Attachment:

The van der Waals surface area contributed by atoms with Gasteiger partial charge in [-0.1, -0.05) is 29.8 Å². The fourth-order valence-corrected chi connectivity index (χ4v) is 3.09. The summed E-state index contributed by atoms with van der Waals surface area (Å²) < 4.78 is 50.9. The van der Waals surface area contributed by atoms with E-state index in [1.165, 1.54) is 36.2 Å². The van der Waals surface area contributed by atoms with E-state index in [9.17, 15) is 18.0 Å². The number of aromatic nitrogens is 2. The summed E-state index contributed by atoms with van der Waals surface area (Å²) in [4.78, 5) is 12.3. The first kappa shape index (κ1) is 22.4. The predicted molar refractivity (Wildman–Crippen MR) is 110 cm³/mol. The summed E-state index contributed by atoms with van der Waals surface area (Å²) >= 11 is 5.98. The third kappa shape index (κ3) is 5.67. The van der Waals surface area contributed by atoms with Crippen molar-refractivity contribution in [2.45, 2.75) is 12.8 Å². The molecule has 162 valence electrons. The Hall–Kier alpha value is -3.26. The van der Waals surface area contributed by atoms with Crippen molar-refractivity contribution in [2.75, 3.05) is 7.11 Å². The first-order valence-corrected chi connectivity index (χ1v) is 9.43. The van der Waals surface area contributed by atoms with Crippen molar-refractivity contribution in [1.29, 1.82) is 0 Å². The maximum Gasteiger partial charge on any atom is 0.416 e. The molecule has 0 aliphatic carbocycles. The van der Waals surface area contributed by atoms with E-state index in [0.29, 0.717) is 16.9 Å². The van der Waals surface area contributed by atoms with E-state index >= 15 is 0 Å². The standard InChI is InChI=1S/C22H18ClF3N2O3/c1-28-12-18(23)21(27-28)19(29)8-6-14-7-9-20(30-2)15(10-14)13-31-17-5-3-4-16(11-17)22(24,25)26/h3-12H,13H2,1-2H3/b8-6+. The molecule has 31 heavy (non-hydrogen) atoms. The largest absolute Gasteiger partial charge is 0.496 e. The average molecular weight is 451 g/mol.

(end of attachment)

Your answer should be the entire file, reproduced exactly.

The van der Waals surface area contributed by atoms with Gasteiger partial charge in [-0.1, -0.05) is 29.8 Å². The fourth-order valence-corrected chi connectivity index (χ4v) is 3.09. The summed E-state index contributed by atoms with van der Waals surface area (Å²) < 4.78 is 50.9. The van der Waals surface area contributed by atoms with E-state index in [1.165, 1.54) is 36.2 Å². The van der Waals surface area contributed by atoms with E-state index in [9.17, 15) is 18.0 Å². The number of aromatic nitrogens is 2. The summed E-state index contributed by atoms with van der Waals surface area (Å²) in [4.78, 5) is 12.3. The first kappa shape index (κ1) is 22.4. The predicted molar refractivity (Wildman–Crippen MR) is 110 cm³/mol. The summed E-state index contributed by atoms with van der Waals surface area (Å²) >= 11 is 5.98. The third kappa shape index (κ3) is 5.67. The van der Waals surface area contributed by atoms with Crippen molar-refractivity contribution in [2.45, 2.75) is 12.8 Å². The molecule has 162 valence electrons. The Hall–Kier alpha value is -3.26. The van der Waals surface area contributed by atoms with Crippen molar-refractivity contribution in [2.75, 3.05) is 7.11 Å². The first-order valence-corrected chi connectivity index (χ1v) is 9.43. The van der Waals surface area contributed by atoms with Crippen molar-refractivity contribution in [1.29, 1.82) is 0 Å². The maximum Gasteiger partial charge on any atom is 0.416 e. The molecule has 0 aliphatic carbocycles. The van der Waals surface area contributed by atoms with E-state index in [0.29, 0.717) is 16.9 Å². The van der Waals surface area contributed by atoms with E-state index >= 15 is 0 Å². The standard InChI is InChI=1S/C22H18ClF3N2O3/c1-28-12-18(23)21(27-28)19(29)8-6-14-7-9-20(30-2)15(10-14)13-31-17-5-3-4-16(11-17)22(24,25)26/h3-12H,13H2,1-2H3/b8-6+. The molecule has 31 heavy (non-hydrogen) atoms. The largest absolute Gasteiger partial charge is 0.496 e. The average molecular weight is 451 g/mol.